Wednesday, July 16, 2014

Competitive sport and junk food should not go hand in hand. Consumers International’s social media campaign during the World Cup in Brazil this month demonstrates that unfortunately they often do, says CI's Nora Blascsok.

The tournament is being used by the food industry to market unhealthy food. Coca Cola is one of FIFA’s major partners and McDonald’s is one of the first-tier World Cup sponsors.FIFA partners pay between $25-50 million each per year, while first tier sponsors pay between $15-20 million each. Besides sponsors, other companies like Pepsi, Domino’s and KFC use the World Cup to sell more food and drink products. According to consumer research firm Webloyalty, sales of unhealthy food and beverages tied to the World Cup will reach $459 million in the UK alone.

To highlight the problem, CI asked people to collect examples of adverts in which pictures of footballers and other images relating to the World Cup are used to advertise food and beverage products high in fat, salt or sugar.

These examples were then tweeted or posted on Facebook using the hashtag #JunkFoodWorldCup.

CI Members, as well as many other people on social media around the world, actively participated in the campaign.

Pictures of billboards, TV adverts, interactive marketing promos and publicity stunts involving famous footballers were published on social media, showing how truly global the reach of the food industry and its marketing machine is, especially during events like the World Cup (see our collection of pictures on Facebook).

The social media campaign has reached an estimated 76,090 accounts on Twitter, with the hashtag #JunkFoodWorldCup mentioned in 716 tweets over a period of nearly three weeks.

Many of the adverts tweeted or posted on Facebook use techniques that are known to be appealing to children.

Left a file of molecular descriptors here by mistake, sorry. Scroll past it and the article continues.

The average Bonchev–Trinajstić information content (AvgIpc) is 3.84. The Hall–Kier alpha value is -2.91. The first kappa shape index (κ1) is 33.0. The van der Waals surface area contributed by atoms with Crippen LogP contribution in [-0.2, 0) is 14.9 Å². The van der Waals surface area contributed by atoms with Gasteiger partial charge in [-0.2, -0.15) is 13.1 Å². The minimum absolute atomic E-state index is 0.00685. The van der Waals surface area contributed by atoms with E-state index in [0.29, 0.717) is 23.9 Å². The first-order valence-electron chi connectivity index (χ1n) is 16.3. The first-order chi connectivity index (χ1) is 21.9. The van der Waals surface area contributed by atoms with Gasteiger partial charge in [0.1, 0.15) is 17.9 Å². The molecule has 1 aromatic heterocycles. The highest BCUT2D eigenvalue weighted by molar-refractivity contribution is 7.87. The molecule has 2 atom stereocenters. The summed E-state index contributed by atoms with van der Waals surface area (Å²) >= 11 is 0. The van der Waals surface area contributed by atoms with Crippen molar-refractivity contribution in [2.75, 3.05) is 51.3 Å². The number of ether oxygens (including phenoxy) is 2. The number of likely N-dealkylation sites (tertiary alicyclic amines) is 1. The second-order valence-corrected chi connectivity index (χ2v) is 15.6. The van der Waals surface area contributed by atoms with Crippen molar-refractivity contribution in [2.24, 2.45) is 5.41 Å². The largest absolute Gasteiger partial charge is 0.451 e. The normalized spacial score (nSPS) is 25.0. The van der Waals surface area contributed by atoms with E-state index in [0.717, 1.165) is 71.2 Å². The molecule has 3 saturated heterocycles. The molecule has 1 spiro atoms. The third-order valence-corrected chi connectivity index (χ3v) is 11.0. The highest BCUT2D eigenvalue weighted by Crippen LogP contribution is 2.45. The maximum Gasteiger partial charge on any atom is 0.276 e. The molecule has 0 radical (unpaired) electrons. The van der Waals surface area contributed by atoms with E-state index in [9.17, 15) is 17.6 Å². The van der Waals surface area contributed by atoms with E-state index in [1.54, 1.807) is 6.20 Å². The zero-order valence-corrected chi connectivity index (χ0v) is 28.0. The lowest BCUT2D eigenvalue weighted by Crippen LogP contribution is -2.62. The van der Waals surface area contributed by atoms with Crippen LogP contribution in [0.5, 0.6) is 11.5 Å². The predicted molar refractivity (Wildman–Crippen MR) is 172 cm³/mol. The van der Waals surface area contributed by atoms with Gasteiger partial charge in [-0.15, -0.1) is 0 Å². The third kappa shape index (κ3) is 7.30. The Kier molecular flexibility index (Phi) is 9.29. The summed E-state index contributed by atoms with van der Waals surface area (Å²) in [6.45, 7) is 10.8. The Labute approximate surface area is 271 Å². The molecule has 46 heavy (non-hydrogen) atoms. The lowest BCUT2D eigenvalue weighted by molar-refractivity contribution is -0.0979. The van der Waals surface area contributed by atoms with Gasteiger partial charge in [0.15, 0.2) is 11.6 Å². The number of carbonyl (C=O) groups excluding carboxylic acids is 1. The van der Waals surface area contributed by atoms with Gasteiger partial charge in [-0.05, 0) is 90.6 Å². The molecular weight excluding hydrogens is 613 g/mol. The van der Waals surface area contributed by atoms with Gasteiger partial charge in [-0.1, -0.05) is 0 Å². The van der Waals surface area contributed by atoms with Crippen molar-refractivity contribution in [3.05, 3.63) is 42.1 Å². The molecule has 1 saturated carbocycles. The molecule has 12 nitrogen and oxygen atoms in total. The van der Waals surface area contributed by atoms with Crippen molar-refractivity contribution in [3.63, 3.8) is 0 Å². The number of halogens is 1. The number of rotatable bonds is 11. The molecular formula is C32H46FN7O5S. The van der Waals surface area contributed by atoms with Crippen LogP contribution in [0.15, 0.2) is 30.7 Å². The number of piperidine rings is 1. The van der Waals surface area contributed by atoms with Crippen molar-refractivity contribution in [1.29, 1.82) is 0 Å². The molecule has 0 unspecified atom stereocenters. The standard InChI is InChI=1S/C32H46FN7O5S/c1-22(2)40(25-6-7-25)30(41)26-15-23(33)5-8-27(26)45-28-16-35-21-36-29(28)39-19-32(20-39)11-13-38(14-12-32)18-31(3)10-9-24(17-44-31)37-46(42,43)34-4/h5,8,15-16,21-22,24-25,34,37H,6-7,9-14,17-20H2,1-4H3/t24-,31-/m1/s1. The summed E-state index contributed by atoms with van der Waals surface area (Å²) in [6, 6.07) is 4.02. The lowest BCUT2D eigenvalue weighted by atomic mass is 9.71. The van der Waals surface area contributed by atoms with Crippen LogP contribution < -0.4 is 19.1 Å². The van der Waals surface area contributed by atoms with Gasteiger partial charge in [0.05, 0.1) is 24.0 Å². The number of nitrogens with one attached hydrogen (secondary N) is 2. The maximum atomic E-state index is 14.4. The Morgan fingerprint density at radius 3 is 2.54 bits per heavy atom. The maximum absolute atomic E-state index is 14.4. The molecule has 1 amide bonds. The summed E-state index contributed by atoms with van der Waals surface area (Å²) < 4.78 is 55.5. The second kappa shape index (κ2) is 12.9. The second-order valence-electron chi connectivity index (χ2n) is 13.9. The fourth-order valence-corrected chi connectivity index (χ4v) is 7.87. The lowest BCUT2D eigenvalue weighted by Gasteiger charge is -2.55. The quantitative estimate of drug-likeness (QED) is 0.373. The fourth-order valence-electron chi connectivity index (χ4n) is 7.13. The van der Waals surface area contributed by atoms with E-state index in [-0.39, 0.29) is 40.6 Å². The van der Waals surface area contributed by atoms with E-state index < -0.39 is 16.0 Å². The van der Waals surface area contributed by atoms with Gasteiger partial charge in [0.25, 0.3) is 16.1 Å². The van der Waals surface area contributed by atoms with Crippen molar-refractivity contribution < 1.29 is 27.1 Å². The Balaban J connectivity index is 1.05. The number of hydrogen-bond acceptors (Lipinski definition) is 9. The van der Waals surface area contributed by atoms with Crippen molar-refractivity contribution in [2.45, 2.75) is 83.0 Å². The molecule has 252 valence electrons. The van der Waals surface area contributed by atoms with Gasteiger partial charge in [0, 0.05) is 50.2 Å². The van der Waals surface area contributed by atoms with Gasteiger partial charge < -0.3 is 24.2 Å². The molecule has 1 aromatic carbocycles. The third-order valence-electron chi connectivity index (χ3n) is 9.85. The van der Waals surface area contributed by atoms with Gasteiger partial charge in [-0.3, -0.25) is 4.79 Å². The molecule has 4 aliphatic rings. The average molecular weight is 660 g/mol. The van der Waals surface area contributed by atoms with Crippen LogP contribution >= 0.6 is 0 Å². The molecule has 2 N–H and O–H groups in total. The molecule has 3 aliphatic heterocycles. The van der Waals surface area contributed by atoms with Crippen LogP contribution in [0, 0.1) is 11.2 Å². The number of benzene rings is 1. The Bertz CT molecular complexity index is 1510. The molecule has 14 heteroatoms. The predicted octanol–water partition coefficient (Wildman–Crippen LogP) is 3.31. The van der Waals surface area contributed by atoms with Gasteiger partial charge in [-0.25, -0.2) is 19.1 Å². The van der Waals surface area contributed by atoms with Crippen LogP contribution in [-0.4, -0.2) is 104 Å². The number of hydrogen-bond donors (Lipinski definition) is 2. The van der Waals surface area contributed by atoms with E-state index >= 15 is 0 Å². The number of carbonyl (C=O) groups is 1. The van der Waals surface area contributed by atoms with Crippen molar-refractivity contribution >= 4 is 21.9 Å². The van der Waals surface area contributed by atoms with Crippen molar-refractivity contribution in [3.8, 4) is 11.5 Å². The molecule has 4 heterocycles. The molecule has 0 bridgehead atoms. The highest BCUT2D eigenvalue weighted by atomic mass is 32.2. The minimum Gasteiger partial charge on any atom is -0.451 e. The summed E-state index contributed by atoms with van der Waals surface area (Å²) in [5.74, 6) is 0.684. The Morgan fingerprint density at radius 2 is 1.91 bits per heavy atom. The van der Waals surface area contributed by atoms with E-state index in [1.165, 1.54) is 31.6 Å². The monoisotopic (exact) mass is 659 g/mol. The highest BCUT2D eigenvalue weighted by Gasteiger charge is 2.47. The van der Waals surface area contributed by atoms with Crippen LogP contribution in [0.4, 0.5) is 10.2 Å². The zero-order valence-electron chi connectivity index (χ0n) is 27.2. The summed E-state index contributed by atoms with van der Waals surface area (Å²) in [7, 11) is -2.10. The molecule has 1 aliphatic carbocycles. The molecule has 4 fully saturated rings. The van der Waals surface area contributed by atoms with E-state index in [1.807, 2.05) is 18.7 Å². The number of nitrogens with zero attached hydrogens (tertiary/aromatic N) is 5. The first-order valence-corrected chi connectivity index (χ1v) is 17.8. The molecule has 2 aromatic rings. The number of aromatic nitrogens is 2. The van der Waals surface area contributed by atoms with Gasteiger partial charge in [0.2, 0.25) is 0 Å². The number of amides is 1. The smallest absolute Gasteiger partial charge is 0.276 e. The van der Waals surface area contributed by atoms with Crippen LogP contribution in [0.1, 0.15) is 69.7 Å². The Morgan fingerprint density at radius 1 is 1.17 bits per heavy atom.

Not only do they star footballers who are well-known and admired by children throughout the world, they also use bright colours, music and often contain an interactive element (such as competitions or games).

CI food expert Anna Glayzer points out: “If children see their favourite footballer advertising crisps or a highly sugared beverage, they will associate that product with sport and with being fit and healthy.”

200 million children globally are either overweight or obese, with 40-50 million classified as obese.

Obesity in childhood has a high likelihood of leading to diseases such as diabetes, cardiovascular disease and cancer in adulthood.

Currently 2.1 billion people are obese and overweight worldwide.

CI is campaigning for global action to address the marketing of unhealthy food. In our publication, Recommendations towards a Global Convention to protect and promote healthy diets, CI calls on governments to restrict advertising that is likely to create an erroneous impression about a product’s health benefits and other characteristics, and to prohibit or restrict the sponsorship of international events by companies and brands associated with unhealthy foods and beverages.

You can see some of the images posted to Twitter  which show the extent of 2014's junk food promoting World Cup. 

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